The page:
Editor's Note: Pastor Roger Barrier's "Ask Roger" column regularly appears at Preach It, Teach It. Every week at Crosswalk, Dr. Barrier puts nearly 40 years of experience in the pastorate to work answering questions of doctrine or practice for laypeople, or giving advice on church leadership issues. Email him your questions at roger@preachitteachit.org.

In order to lend some credibility to my comments, you may need to know that I've counseled married, remarried, cohabitating and divorced couples and individuals for over forty years. Nothing surprises me anymore. Of the hundreds of letters that I receive to Ask Roger, almost one-half of them deal with marriage issues.

While the issues in marriage and cohabitating remain much the same, I'm not the same. When I first began pastoring (at age 20) the rules for divorce were clear. First, adultery was always grounds for divorce (Matthew 5:31-33). Second, a Christian married to an unbeliever may get a divorce if the unbeliever wants to get out of the marriage (1 Corinthians 7:12-16).

In those days it was easy for me to apply the rules. People either obeyed them or they didn’t. If they didn't they weren't really welcome in our fellowship.

I look back with sadness. A lot of people in broken marriages turned to the church for help and comfort and all we had to offer were two rules.

The more contact I've had with those divorced and divorcing, and with people who needed to get out of miserable, dangerous, abusive and broken marriages, the more my heart aches. Too many situations simply don't fit the rules.

Let me give you an example of a letter that I recently received from a woman with two daughters. She is tragically trapped in a marriage sham but feels is obligated to keep married because God will punish her if she divorces the miserable dead beat.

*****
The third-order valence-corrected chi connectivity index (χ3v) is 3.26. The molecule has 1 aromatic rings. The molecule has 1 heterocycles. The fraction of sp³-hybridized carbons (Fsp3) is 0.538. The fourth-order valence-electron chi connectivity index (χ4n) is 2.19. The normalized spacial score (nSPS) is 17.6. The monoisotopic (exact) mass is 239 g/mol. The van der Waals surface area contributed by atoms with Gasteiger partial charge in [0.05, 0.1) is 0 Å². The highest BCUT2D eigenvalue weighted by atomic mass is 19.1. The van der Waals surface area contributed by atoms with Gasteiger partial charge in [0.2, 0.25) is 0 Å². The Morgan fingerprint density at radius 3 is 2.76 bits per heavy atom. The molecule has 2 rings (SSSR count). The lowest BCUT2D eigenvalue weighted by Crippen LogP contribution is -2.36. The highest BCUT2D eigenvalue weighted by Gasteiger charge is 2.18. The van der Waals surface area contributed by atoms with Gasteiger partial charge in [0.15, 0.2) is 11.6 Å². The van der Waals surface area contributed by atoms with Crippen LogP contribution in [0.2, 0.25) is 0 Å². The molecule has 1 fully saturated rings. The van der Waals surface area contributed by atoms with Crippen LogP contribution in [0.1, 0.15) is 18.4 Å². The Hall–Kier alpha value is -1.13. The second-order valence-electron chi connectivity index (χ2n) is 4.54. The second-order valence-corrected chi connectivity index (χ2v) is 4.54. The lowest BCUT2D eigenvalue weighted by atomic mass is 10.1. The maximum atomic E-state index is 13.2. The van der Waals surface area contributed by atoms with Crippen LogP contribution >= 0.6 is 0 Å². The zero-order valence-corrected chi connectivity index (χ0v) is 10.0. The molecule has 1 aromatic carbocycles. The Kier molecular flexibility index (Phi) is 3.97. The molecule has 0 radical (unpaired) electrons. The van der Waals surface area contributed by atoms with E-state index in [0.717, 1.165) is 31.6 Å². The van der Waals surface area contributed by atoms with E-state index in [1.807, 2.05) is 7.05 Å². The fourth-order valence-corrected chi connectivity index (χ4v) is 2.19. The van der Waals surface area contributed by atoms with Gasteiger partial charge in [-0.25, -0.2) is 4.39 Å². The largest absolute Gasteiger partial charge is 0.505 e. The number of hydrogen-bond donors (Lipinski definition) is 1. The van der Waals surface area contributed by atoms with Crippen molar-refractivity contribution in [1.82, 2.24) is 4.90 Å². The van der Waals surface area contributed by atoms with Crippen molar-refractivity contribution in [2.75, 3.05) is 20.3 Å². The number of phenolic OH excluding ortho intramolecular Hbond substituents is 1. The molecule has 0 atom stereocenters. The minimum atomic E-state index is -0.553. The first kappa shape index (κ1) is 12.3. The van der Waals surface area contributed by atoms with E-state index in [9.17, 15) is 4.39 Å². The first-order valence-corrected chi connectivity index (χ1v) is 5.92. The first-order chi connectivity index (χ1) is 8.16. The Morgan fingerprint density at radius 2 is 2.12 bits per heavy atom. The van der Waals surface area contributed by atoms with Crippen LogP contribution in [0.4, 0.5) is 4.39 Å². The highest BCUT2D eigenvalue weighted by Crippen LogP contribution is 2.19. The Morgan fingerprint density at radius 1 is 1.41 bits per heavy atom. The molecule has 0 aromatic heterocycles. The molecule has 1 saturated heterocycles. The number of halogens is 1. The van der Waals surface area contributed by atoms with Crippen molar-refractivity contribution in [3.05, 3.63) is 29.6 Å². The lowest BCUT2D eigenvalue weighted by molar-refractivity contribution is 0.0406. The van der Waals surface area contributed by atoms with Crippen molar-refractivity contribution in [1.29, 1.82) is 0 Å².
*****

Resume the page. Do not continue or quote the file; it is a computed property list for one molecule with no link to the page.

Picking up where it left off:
Dear Roger,

I am 23 years old, and I got married when i was 19. I've got 2 kids... as of right now my husband is passed out. He was drunk and he came home and picked a fight and when I told him I just want to sleep he punched me and grabbed my hair and said I don't care about him. I just didn't want to talk to him...I really don't know what to do.. I love my two daughters so much...I don't want them to grow up and see that they don't have their parents together..Please pray for me and my daughters. Today is Sunday; I'm supposed to go to the church, but I can't open my eyes cause I've been crying all night..Please help me pray for me and my daughter...

Today, I try to interpret the Bible's teachings on divorce - and there are many - as a selection of godly principles. With this approach, I find the Scriptures full of help which provides much truth to work with in helping hurting people.

No two marriages are alike. Each needs individual attention. Any decision to divorce - or to recommend it - comes only after a careful consideration of a multitude of factors. Prayer and seeking God's will in every situation is essential.

1. Adultery is always grounds for divorce (Matthew 5:31-32).

2. A Christian may divorce a non-Christian if the non-Christian wants to divorce (1 Corinthians 7:12-16).

3. Physical abuse, and in many cases emotional, cruel and/or mental abuse may mean that it is time to consider abandoning the marriage (Malachi 2:16).